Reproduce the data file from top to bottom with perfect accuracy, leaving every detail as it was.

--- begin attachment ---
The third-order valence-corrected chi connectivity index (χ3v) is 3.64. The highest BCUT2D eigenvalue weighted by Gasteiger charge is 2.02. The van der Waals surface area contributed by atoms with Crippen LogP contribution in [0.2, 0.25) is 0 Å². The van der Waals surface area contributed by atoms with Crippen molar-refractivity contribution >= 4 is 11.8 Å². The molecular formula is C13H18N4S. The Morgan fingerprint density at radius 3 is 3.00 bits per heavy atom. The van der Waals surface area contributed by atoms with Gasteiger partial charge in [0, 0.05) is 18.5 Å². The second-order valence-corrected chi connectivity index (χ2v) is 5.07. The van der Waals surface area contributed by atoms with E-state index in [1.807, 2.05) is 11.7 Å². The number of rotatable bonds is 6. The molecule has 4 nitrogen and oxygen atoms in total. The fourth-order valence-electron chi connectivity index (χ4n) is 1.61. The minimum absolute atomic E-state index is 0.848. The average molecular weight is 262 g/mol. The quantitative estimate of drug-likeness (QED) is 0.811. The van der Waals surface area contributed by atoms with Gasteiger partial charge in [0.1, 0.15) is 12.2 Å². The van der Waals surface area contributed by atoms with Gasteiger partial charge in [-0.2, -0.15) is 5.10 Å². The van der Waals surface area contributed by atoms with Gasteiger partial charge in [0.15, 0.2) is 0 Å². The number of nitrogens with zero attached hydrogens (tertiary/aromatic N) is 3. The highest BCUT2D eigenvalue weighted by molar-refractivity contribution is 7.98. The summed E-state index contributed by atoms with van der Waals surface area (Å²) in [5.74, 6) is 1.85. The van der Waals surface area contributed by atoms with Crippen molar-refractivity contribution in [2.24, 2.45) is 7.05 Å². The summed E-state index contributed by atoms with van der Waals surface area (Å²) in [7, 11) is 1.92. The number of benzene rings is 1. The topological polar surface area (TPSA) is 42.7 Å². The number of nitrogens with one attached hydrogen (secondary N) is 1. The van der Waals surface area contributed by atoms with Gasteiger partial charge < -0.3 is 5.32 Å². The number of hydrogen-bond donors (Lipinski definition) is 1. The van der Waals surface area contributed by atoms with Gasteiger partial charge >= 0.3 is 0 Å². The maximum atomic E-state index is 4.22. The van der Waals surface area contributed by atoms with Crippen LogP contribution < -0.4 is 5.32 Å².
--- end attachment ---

The third-order valence-corrected chi connectivity index (χ3v) is 3.64. The highest BCUT2D eigenvalue weighted by Gasteiger charge is 2.02. The van der Waals surface area contributed by atoms with Crippen LogP contribution in [0.2, 0.25) is 0 Å². The van der Waals surface area contributed by atoms with Crippen molar-refractivity contribution >= 4 is 11.8 Å². The molecular formula is C13H18N4S. The Morgan fingerprint density at radius 3 is 3.00 bits per heavy atom. The van der Waals surface area contributed by atoms with Gasteiger partial charge in [0, 0.05) is 18.5 Å². The second-order valence-corrected chi connectivity index (χ2v) is 5.07. The van der Waals surface area contributed by atoms with E-state index in [1.807, 2.05) is 11.7 Å². The number of rotatable bonds is 6. The molecule has 4 nitrogen and oxygen atoms in total. The fourth-order valence-electron chi connectivity index (χ4n) is 1.61. The minimum absolute atomic E-state index is 0.848. The average molecular weight is 262 g/mol. The quantitative estimate of drug-likeness (QED) is 0.811. The van der Waals surface area contributed by atoms with Gasteiger partial charge in [0.1, 0.15) is 12.2 Å². The van der Waals surface area contributed by atoms with Gasteiger partial charge in [-0.2, -0.15) is 5.10 Å². The van der Waals surface area contributed by atoms with Gasteiger partial charge in [0.15, 0.2) is 0 Å². The number of nitrogens with zero attached hydrogens (tertiary/aromatic N) is 3. The highest BCUT2D eigenvalue weighted by molar-refractivity contribution is 7.98. The summed E-state index contributed by atoms with van der Waals surface area (Å²) in [5.74, 6) is 1.85. The van der Waals surface area contributed by atoms with Crippen molar-refractivity contribution in [2.24, 2.45) is 7.05 Å². The summed E-state index contributed by atoms with van der Waals surface area (Å²) in [7, 11) is 1.92. The number of benzene rings is 1. The topological polar surface area (TPSA) is 42.7 Å². The number of nitrogens with one attached hydrogen (secondary N) is 1. The van der Waals surface area contributed by atoms with Gasteiger partial charge < -0.3 is 5.32 Å². The number of hydrogen-bond donors (Lipinski definition) is 1. The van der Waals surface area contributed by atoms with Gasteiger partial charge >= 0.3 is 0 Å². The maximum atomic E-state index is 4.22. The van der Waals surface area contributed by atoms with Crippen LogP contribution < -0.4 is 5.32 Å².